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Political parties and other groups are not permitted to stage campaigns, protests, or other events on footpaths by obstructing pedestrians’ freedom of movement in any way: Kerala High Court

Political parties and other groups are not permitted to stage campaigns, protests, or other events on footpaths by obstructing pedestrians’ freedom of movement in any way is upheld by the Kerala High Court in the case of Trivandrum Chamber of Commerce and Industry V. State of Kerala (W.P.(C) No.11886 of 2021) through a Division Bench of Justice Anil K. Narendran and Ziyad Rahman A.A, JJ.

FACTS OF THE CASE

The Trivandrum Chamber of Commerce and Industry filed the current petition in an effort to obtain a writ of mandamus ordering the respondents and law enforcement organisations, including the Police, to create and issue regulations designating specific public spaces in the State of Kerala for the purpose of holding mass assemblies, including protests, campaigns, demonstrations, etc.

 The petitioners had argued that it is illegal and unconstitutional to have gatherings near the Government Secretariat and Raj Bhavan, as well as on the nearby pathways. Notably, numerous organisations and political parties held rallies, marches, etc. on public areas including sidewalks and pavements, seriously creating disruption to nearby residents as well as businesses and other enterprises.

Campaigns or protests on footpaths, which at first were only temporary, have now taken on a permanent nature, along with sheds and other structures that give shelter to the campaigners or protestors and prevent the general public from utilising the footpath for the intended purpose.

JUDGMENT

The Bench held that it is only by considering all pertinent factors, such as the size of the road, the volume of traffic, and the type of additional use one wishes to make of the public streets, that it is possible to determine what would constitute a public nuisance and what could be included in the legitimate user. It should be noted that the Indian Roads Congress had developed Guidelines for Pedestrian Facilities, which states in Paragraph 4.2 that efforts should be made to create conditions so that pedestrians are not forced to walk in unsafe circumstances and that drivers respect the position of pedestrians.

The Ministry of Road Transport and Highways gave its assent to the Guidelines for Pedestrian Facilities (MoRTH). Therefore, in accordance with these recommendations, every local authority within the State is required to offer pedestrian facilities on public routes.

In Sivaprasad v. State of Kerala and others 2020, it was ruled that the primary goal of pavement design is to provide pedestrians with a reasonable level of safety and security while they go about their everyday lives. By allowing encroachments to be made on the pavements, that convenience, which has developed into a right of pedestrians, cannot be rendered meaningless.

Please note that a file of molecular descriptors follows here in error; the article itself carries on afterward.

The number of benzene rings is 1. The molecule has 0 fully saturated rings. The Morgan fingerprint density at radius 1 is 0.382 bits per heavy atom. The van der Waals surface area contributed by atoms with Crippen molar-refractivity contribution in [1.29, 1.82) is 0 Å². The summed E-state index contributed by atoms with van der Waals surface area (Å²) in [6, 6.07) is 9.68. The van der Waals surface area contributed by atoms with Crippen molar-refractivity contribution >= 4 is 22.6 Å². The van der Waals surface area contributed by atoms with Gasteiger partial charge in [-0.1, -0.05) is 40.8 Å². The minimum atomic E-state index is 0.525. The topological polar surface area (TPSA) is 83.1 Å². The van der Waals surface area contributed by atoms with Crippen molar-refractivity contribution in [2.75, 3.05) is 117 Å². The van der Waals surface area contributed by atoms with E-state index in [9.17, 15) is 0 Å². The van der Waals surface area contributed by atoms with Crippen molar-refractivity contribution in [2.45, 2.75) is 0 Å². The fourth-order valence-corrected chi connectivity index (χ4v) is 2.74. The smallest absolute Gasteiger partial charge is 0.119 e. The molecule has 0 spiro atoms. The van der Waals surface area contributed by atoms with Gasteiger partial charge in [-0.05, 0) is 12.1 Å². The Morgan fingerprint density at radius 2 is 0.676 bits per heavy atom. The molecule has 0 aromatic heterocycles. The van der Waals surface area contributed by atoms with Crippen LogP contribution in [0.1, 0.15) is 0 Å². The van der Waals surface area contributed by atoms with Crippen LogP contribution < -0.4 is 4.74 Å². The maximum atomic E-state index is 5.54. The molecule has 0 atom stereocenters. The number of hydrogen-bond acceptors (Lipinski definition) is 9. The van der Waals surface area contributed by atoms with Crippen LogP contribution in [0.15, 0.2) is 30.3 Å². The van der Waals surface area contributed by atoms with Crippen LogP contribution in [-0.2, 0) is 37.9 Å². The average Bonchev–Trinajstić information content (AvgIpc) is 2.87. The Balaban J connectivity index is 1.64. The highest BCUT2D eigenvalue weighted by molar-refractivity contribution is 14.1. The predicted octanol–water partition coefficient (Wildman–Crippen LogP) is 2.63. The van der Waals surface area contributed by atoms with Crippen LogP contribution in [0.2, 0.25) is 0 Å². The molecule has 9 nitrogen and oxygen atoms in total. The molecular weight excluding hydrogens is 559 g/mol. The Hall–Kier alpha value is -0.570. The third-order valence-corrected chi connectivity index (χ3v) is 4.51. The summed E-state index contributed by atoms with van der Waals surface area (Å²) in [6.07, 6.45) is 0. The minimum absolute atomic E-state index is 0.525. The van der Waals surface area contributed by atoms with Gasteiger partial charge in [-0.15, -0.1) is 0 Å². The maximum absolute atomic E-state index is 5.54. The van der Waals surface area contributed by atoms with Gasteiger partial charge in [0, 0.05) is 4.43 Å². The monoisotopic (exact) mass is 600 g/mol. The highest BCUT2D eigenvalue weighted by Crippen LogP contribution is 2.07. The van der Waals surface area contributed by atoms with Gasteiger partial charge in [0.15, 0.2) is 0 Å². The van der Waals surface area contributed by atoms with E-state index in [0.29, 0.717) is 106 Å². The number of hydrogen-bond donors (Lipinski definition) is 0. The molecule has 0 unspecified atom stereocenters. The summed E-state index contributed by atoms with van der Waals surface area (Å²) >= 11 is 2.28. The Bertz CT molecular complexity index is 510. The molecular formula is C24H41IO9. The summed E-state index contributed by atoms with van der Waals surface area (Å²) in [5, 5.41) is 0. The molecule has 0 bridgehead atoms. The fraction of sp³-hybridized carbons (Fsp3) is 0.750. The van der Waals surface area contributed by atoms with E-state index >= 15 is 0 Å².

No person shall cause any hindrance by conducting any business, meeting, assembly, procession, or demonstration on any public way or part thereof, according to sub-section (1) of Section 4 of the Kerala Public Ways (Restriction of Assemblies and Processions) Act, 2011. No gathering or meeting may be held in violation of Section 4’s sub-section (2) by obstructing any part of the sidewalk or street. No procession or demonstration may be held in violation of Section 4’s subsection (3) by completely blocking the road or the free flow of traffic.

Therefore, the Bench determined that the footpaths are not meant for use by political parties and other organizations to undertake campaigns, protests, etc. since doing so would in any way hinder the right of way of walkers. No political party or organisation may obstruct the right-of-way or the pathway on public roadways as part of protests, demonstrations, or the like by placing any temporary structures there, putting pedestrians including those with disabilities and limited mobility in danger as they cross the road.

In order to prevent encroachment of any kind, in any way, whether temporary or permanent, on the right of way or pedestrian facilities on public roads, the state was instructed to explain the measures taken to ensure strict enforcement of the Supreme Court’s orders and the relevant statutory provisions, including the Guidelines for Pedestrian Facilities developed by the Indian Roads Congress.

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JUDGEMENT REVIEWED BY NISHTHA GARHWAL

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